Martin Smith's been coming to the Coromandel since he was 14 years old.

"My heart was always here in Kuaotunu so I finally moved here, now I have to battle for it to remain as I have always liked it," the Kuaotunu Anti Mining Action Group member says.

His battle is against the Ministry of Business Innovation and Employment (MBIE), and Waihi Gold Company a.k.a Oceana Gold - two of five groups appealing the Thames Coromandel District Council's (TCDC) proposed District Plan in the Environment Court.

"What's happening at the moment is that the Ministry of Business Innovation and Employment, which is basically the government, has teamed up with Oceana Gold and they are currently in the process of taking our District Council, the TCDC to court with the idea of loosening the mining restrictions on the peninsula," Kuaotunu Anti Mining Action Group Member, Brian Walsh says.

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Three other groups - Coromandel Watchdog, Forest and Bird and NZ Blackjack Farms - are appealing the plan on the basis that it doesn't promote the sustainable management of the natural and physical resources in the Coromandel District, which is inconsistent with parts of the Resource Management Act.

But MBIE say they're not trying to make mining easier and they want the Thames Coromandel District Council to consider mining applications on a case by case basis to "ensure maximum benefit from Crown-owned resources for New Zealand."

"The Thames Coromandel District is highly prospective for gold and MBIE has been monitoring potential district plan changes in the area for a number of years. Our aim with the Environment Court appeal is to seek fair and reasonable treatment in the regulation of minerals, as we would for petroleum and other energy-related activities such as wind, hydroelectricity and transmission," Tim Townsend, Acting Manager Sector Development Policy says.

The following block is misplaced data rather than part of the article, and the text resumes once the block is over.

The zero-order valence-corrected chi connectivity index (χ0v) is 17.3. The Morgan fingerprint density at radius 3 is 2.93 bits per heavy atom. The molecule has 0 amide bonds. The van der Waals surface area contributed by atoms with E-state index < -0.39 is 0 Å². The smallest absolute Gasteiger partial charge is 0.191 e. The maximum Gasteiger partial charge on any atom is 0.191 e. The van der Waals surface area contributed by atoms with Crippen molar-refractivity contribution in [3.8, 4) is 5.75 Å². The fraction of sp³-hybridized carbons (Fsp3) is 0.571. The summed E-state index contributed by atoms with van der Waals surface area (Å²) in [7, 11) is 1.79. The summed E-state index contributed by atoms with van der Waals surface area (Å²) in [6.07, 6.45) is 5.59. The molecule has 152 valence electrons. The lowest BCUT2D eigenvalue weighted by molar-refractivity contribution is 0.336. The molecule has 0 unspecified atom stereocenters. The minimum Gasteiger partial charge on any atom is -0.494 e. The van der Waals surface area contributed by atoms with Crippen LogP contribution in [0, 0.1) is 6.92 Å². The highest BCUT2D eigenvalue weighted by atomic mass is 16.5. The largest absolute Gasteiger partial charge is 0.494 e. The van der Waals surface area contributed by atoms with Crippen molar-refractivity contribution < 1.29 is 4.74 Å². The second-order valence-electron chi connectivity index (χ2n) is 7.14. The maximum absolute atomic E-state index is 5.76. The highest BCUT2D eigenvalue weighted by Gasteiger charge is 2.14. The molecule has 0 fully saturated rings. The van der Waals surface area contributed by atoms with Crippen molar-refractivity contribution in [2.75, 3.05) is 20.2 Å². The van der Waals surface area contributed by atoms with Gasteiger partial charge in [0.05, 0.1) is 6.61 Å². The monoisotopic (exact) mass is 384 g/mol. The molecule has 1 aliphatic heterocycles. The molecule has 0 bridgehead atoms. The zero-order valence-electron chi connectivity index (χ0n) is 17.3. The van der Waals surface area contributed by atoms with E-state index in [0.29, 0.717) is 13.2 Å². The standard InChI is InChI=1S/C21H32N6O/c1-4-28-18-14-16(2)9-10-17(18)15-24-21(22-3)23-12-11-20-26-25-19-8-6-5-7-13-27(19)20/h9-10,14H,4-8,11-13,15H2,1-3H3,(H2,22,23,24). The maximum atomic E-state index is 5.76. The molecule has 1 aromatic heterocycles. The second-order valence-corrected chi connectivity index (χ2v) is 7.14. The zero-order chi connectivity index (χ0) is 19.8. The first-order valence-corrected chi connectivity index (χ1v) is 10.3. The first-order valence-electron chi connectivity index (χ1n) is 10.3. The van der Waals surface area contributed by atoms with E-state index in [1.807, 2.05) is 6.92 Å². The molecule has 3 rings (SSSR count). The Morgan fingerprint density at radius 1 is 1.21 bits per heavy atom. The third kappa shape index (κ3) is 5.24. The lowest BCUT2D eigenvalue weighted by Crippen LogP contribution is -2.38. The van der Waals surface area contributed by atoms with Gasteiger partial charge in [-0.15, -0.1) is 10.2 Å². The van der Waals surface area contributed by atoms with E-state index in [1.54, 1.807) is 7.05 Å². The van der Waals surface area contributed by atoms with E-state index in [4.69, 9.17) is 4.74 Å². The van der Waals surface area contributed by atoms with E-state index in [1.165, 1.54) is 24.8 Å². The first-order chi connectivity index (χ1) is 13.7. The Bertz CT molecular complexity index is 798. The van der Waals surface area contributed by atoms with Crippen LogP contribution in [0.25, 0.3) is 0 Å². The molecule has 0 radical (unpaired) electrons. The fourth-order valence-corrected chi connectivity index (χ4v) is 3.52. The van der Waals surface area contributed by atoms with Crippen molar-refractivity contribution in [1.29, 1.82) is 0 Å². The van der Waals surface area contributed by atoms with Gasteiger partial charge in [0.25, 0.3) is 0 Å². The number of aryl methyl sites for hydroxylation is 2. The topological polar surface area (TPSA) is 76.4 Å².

The Thames District Council says their Proposed District Plan isn't planning an outright ban but has identified the areas of national importance that are located within the district and all activities will be treated on an equal basis - according to the potential for adverse effects on the environment, and this is reflected in the 'activity status' proposed in the different zones and overlays of the Thames-Coromandel District Plan.

If MBIE and Oceana Gold's appeals are successful it's likely to create plenty of extra paperwork and costs for the District Council.

Anti-mining groups claim it would make mining easier in the Coromandel and that it's wrong that taxpayer's money is being used.

"We look at the 'pay offs' if you like from mining and we think that they're really low, employment is quite low, tax that the government can earn is quite low and the risks of what can go wrong with it are really high," Coromandel Watchdog spokesperson Augusta Macassey-Picard says.

"We want people to know that everything is under threat right now. The entire peninsula, all the rural land which makes up 57% of the district land, they want to open that up to mining that could mean tailings dams literally the size of Whitianga. So it's a huge huge problem," Mr Walsh says.

150 years after Gold was first discovered in Coromandel, the gold rush dream is still alive. Only now there's a lot more opposition to it.

"When you go and look at Waihi and imagine some of the areas in Kuaotunu or anywhere in the Coromandel, you just say no, it's not going to happen," Mr Smith says.

Mde with funding from